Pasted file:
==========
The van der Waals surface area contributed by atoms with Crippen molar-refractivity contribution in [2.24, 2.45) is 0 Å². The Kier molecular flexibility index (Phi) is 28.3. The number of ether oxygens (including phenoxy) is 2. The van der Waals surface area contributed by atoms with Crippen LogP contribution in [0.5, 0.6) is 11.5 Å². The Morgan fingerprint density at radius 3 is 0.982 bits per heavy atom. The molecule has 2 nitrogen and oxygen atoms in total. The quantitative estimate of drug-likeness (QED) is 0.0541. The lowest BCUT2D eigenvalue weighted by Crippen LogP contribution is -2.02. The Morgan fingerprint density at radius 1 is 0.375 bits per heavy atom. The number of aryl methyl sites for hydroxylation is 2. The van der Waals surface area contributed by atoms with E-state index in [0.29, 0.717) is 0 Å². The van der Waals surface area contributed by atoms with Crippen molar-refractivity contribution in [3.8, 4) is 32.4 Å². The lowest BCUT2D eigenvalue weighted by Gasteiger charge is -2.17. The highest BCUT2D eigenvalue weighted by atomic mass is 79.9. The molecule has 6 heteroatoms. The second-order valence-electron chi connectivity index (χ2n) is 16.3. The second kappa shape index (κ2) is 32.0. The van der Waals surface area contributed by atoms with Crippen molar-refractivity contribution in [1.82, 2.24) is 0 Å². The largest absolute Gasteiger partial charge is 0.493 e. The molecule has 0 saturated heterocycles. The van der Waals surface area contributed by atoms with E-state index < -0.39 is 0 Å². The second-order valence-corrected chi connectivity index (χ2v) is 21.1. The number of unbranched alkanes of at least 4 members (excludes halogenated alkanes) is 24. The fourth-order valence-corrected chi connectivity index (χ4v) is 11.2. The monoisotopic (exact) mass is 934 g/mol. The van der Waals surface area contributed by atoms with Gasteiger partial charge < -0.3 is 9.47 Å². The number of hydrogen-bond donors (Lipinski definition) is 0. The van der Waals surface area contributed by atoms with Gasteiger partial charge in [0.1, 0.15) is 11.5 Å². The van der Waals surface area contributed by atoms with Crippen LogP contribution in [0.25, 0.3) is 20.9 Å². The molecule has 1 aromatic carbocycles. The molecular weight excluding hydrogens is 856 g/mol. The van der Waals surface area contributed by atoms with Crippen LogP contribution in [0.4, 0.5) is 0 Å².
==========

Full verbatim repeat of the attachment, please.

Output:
The van der Waals surface area contributed by atoms with Crippen molar-refractivity contribution in [2.24, 2.45) is 0 Å². The Kier molecular flexibility index (Phi) is 28.3. The number of ether oxygens (including phenoxy) is 2. The van der Waals surface area contributed by atoms with Crippen LogP contribution in [0.5, 0.6) is 11.5 Å². The Morgan fingerprint density at radius 3 is 0.982 bits per heavy atom. The molecule has 2 nitrogen and oxygen atoms in total. The quantitative estimate of drug-likeness (QED) is 0.0541. The lowest BCUT2D eigenvalue weighted by Crippen LogP contribution is -2.02. The Morgan fingerprint density at radius 1 is 0.375 bits per heavy atom. The number of aryl methyl sites for hydroxylation is 2. The van der Waals surface area contributed by atoms with E-state index in [0.29, 0.717) is 0 Å². The van der Waals surface area contributed by atoms with Crippen molar-refractivity contribution in [3.8, 4) is 32.4 Å². The lowest BCUT2D eigenvalue weighted by Gasteiger charge is -2.17. The highest BCUT2D eigenvalue weighted by atomic mass is 79.9. The molecule has 6 heteroatoms. The second-order valence-electron chi connectivity index (χ2n) is 16.3. The second kappa shape index (κ2) is 32.0. The van der Waals surface area contributed by atoms with Crippen molar-refractivity contribution in [1.82, 2.24) is 0 Å². The largest absolute Gasteiger partial charge is 0.493 e. The molecule has 0 saturated heterocycles. The van der Waals surface area contributed by atoms with E-state index < -0.39 is 0 Å². The second-order valence-corrected chi connectivity index (χ2v) is 21.1. The number of unbranched alkanes of at least 4 members (excludes halogenated alkanes) is 24. The fourth-order valence-corrected chi connectivity index (χ4v) is 11.2. The monoisotopic (exact) mass is 934 g/mol. The van der Waals surface area contributed by atoms with Gasteiger partial charge < -0.3 is 9.47 Å². The number of hydrogen-bond donors (Lipinski definition) is 0. The van der Waals surface area contributed by atoms with Gasteiger partial charge in [0.1, 0.15) is 11.5 Å². The van der Waals surface area contributed by atoms with Crippen LogP contribution in [0.25, 0.3) is 20.9 Å². The molecule has 1 aromatic carbocycles. The molecular weight excluding hydrogens is 856 g/mol. The van der Waals surface area contributed by atoms with Crippen LogP contribution in [0.4, 0.5) is 0 Å².